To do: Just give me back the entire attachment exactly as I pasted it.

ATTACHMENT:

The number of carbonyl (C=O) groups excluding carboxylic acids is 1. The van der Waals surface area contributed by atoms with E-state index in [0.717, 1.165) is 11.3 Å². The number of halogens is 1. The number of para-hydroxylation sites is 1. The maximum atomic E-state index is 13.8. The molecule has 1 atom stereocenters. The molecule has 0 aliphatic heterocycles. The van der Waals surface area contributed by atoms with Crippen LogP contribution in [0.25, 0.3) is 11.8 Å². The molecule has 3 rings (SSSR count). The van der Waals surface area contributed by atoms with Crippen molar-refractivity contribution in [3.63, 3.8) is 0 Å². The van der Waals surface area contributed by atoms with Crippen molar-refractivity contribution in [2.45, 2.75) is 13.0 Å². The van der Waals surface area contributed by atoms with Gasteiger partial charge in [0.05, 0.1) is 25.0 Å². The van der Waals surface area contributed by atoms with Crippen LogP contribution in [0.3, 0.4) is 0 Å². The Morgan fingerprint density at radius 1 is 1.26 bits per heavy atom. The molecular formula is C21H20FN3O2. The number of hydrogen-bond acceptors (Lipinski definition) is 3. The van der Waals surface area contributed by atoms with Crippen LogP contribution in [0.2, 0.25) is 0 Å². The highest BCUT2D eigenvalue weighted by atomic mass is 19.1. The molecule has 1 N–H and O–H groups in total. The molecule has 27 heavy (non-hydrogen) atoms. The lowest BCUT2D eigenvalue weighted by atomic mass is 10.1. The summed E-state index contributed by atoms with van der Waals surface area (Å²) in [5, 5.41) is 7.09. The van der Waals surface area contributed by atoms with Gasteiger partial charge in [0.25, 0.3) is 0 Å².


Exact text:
The number of carbonyl (C=O) groups excluding carboxylic acids is 1. The van der Waals surface area contributed by atoms with E-state index in [0.717, 1.165) is 11.3 Å². The number of halogens is 1. The number of para-hydroxylation sites is 1. The maximum atomic E-state index is 13.8. The molecule has 1 atom stereocenters. The molecule has 0 aliphatic heterocycles. The van der Waals surface area contributed by atoms with Crippen LogP contribution in [0.25, 0.3) is 11.8 Å². The molecule has 3 rings (SSSR count). The van der Waals surface area contributed by atoms with Crippen molar-refractivity contribution in [3.63, 3.8) is 0 Å². The van der Waals surface area contributed by atoms with Crippen molar-refractivity contribution in [2.45, 2.75) is 13.0 Å². The van der Waals surface area contributed by atoms with Gasteiger partial charge in [0.05, 0.1) is 25.0 Å². The van der Waals surface area contributed by atoms with Crippen LogP contribution in [0.3, 0.4) is 0 Å². The Morgan fingerprint density at radius 1 is 1.26 bits per heavy atom. The molecular formula is C21H20FN3O2. The number of hydrogen-bond acceptors (Lipinski definition) is 3. The van der Waals surface area contributed by atoms with Crippen LogP contribution in [0.2, 0.25) is 0 Å². The highest BCUT2D eigenvalue weighted by atomic mass is 19.1. The molecule has 1 N–H and O–H groups in total. The molecule has 27 heavy (non-hydrogen) atoms. The lowest BCUT2D eigenvalue weighted by atomic mass is 10.1. The summed E-state index contributed by atoms with van der Waals surface area (Å²) in [5, 5.41) is 7.09. The van der Waals surface area contributed by atoms with Gasteiger partial charge in [0.25, 0.3) is 0 Å².